It’s safe to say Georges St-Pierre is on top of the MMA world, and he’s getting ready for another huge show tomorrow.

Arguably the biggest Pay-Per-View attraction in the Ultimate Fighting Championship, St-Pierre has been supremely dominant, rolling out eight straight successful title defenses after regaining the UFC welterweight title against Matt Serra in 2007. His total number of title defenses is only matched by former middleweight champion Anderson Silva. With a victory tomorrow, he will break multiple records: the most title defenses in UFC history, as well as the most wins in UFC history.

He’s already proven himself the best welterweight in the sport’s history, surpassing the man he defeated for the title back in 2006, Matt Hughes. With Anderson Silva’s recent loss to Chris Weidman, and Jon Jones’ struggle against Alexander Gustaffson, St-Pierre has a fair argument for the top pound-for-pound fighter in the world today, too.

Take his popularity, add his dominance, and include a historical run of success? You’ve got a formula for standing alone on top of the MMA world.

That’s where Georges St-Pierre stands at age 32… or so it seems.

So, why is there speculation that he will retire following his bout tomorrow, night against Johny Hendricks at UFC 167 in Las Vegas?

Earlier this week, St-Pierre’s fellow Quebecer Kristof Midoux, the man St-Pierre calls his mentor, took to the media to report that he has requested that St-Pierre retire tomorrow.

Midoux is quoted by La Presse:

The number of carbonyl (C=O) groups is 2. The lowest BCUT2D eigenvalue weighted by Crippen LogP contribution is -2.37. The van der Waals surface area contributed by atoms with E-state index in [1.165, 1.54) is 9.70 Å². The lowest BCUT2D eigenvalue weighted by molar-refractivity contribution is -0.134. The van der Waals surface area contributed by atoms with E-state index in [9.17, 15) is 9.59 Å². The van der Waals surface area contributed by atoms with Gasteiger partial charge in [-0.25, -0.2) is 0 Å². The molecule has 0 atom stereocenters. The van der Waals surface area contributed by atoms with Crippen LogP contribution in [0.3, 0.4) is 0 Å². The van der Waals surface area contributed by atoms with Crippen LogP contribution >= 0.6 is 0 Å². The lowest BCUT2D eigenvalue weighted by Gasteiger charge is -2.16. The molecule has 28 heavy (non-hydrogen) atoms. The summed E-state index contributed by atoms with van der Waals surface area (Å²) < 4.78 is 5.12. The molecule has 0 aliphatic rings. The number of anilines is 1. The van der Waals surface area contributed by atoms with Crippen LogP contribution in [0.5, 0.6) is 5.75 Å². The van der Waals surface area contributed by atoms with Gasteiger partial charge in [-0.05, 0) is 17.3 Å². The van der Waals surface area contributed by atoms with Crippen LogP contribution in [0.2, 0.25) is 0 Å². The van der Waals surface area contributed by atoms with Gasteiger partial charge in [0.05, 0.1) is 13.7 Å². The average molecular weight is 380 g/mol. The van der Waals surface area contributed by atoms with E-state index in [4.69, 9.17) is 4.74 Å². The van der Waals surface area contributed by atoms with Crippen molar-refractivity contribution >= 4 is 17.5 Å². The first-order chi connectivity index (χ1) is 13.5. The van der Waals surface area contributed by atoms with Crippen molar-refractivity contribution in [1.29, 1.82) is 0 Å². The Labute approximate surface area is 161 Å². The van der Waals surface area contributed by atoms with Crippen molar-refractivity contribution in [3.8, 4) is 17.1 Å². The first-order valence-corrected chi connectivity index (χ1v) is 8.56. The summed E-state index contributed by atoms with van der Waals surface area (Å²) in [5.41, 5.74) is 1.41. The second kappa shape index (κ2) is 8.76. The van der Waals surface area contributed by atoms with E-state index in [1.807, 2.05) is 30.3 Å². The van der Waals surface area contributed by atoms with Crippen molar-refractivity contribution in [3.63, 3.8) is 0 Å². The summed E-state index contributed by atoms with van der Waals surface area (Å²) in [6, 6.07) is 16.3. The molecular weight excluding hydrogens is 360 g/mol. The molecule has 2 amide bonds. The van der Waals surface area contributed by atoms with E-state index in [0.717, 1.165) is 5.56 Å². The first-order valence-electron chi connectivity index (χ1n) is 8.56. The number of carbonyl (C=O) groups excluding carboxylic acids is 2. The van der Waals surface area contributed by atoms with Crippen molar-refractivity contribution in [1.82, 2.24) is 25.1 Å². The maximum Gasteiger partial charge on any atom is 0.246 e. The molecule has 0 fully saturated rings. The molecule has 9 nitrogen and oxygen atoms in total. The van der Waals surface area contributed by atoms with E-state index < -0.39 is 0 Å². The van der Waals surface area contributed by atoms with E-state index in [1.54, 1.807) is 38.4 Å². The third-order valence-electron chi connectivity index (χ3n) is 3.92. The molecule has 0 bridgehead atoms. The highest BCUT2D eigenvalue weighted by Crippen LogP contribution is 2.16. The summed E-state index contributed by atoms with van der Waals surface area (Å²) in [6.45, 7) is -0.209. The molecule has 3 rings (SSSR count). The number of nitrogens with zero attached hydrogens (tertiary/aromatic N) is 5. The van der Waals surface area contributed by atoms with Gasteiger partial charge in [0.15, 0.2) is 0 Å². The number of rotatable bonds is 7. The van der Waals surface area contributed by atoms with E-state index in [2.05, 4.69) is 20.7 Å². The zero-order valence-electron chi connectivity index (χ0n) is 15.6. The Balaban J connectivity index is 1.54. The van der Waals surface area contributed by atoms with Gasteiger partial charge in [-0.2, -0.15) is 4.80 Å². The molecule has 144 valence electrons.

“Me, I told him: after this one, it’s over!  Shine on that night.  Finish that dude in front of everyone.  Shut your detractors up.  If you finish that guy, if you knock him out, then you’ll be free, you’ll be happy to take the microphone and to say that you’re done.  To say that you are giving your place to others.”

“I told him: finish well, Georges, and have the courage to take the microphone and to thank everyone.  Those who won’t understand are those who have nothing to understand.  They’re selfish.  It’s time for him to think about himself.  It’s the greatest gift he can give to himself.  He could take advantage of what life has to offer and start a family.”

In his book The Way of the Fight (reviewed here), St-Pierre described Midoux, who also has a background in St-Pierre’s base of Kyokushin karate, as “the single most important figure to my becoming a mixed martial artist, and the reason why I understood so many years ago that I could become champion.”

Does Midoux, similarly, understand something the rest of us don’t today?

Midoux groomed St-Pierre as a martial artist when St-Pierre was only 16. He speaks glowingly of his charge’s discipline and ability to motivate himself in The Way of the Fight, where he’s quoted liberally.

Is that oneness of purpose at work here? Would it be impossible for St-Pierre to continue as an active fighter and have a family?

Midoux also describes St-Pierre as “generous,” noting that the rising career of St-Pierre’s good friend Rory MacDonald (who fights Robbie Lawler tomorrow night) is another possible reason to retire.

Rory has the ability to become a champion.  Rory will never want to fight Georges because they’re friends. So I told Georges: out of respect, don’t keep that guy from climbing the ranks.   You’ve had your career.

We’re getting ready for another big show. Is it time for St-Pierre to retire, from our perspective as fans? Probably not… but we’re not in there taking the punches that St-Pierre will take tomorrow.

If St-Pierre’s heart is no longer in the game, win or lose, we need to be ready to bid him adieu.